Hey Stellar Fans,
At a recent client meeting I could not help but smile inside knowing that I have put systems in place for the most critical aspects of my client’s businesses. There was a lot of frustration in the room, as the company leaders voiced their concerns. The answer was simple: There was not one tangible form of a system in this business. Everyone’s own version of what they should do and how they should do it was in their heads. The owner had his system, delegated objectives, and judged the result based on how he would have done it. How he would have carried out the specific task though, was nowhere on paper or involved in any training program.
I quickly turned to his IT employee and asked how difficult it would be for a computer to operate successfully with no systems or algorithm in place? In my computer layman’s terms, it could not. When your computer is not performing tasks to your expectations, what do you say? I have learned that most people blame the computer. If someone in your organization is not performing as expected, look into your systems first. The great military commander Sun Tzu, knew to check his system of training first before he beheaded two concubines.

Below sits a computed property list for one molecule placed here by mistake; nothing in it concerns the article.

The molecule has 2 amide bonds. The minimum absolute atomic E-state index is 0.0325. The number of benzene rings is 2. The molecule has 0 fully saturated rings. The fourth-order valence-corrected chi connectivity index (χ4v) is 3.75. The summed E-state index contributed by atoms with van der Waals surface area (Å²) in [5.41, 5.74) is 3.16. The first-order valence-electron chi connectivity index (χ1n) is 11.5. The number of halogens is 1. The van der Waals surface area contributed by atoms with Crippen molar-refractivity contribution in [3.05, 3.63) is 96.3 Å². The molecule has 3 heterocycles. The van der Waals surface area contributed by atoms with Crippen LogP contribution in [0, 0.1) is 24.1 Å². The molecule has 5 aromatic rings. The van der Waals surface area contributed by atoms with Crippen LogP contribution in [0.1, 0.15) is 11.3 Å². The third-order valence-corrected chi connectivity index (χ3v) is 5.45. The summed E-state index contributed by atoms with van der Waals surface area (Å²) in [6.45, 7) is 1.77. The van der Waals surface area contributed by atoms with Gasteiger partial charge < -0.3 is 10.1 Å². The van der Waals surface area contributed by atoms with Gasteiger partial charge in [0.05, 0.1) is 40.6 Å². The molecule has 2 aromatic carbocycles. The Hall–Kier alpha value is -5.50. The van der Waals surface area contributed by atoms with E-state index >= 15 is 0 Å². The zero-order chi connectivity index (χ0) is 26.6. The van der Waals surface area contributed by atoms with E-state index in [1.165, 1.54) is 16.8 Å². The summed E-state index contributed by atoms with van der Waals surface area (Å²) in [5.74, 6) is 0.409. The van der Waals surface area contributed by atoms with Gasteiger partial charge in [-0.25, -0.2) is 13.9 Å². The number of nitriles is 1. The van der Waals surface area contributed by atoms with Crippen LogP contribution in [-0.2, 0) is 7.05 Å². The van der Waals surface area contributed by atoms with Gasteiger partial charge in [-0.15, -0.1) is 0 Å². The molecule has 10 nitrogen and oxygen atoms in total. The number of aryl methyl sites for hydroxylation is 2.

Sales organizations with the resources to keep their sales team on appointments are the industry leaders. These organizations tend to have strong systems in place to keep their sales team on opportunities. Their systems also seem to flow directly into every aspect of their business. Simply put, they have a system in place that is workable, they work it, reflect on it, enhance it, and then start over. Lather, rinse, and repeat.
The most important aspect of a sales organization is to have this system in place. Not only will most organizations never do this, I have learned that most of these organizations don’t have a business plan, copied a competitors plan, or have not seen their plan since it was typed up during the start-up phase.
Systems need to start with the simple and work up to the complex. If there are no systems in place or very few, start with the easy ones. For example, how do you go about recruiting team members? When do you recruit them, why are you recruiting them, where are you going to recruit them? If this information is not on paper in a plan, with different contingencies, you’re lagging behind. The industry leaders I have been fortunate enough to learn from had all of this, the bottom feeders did not. The choice is yours.
For information on the Stellar Recruiting System, including 14 methods to recruit top talent, contact Destry Brink @ email@example.com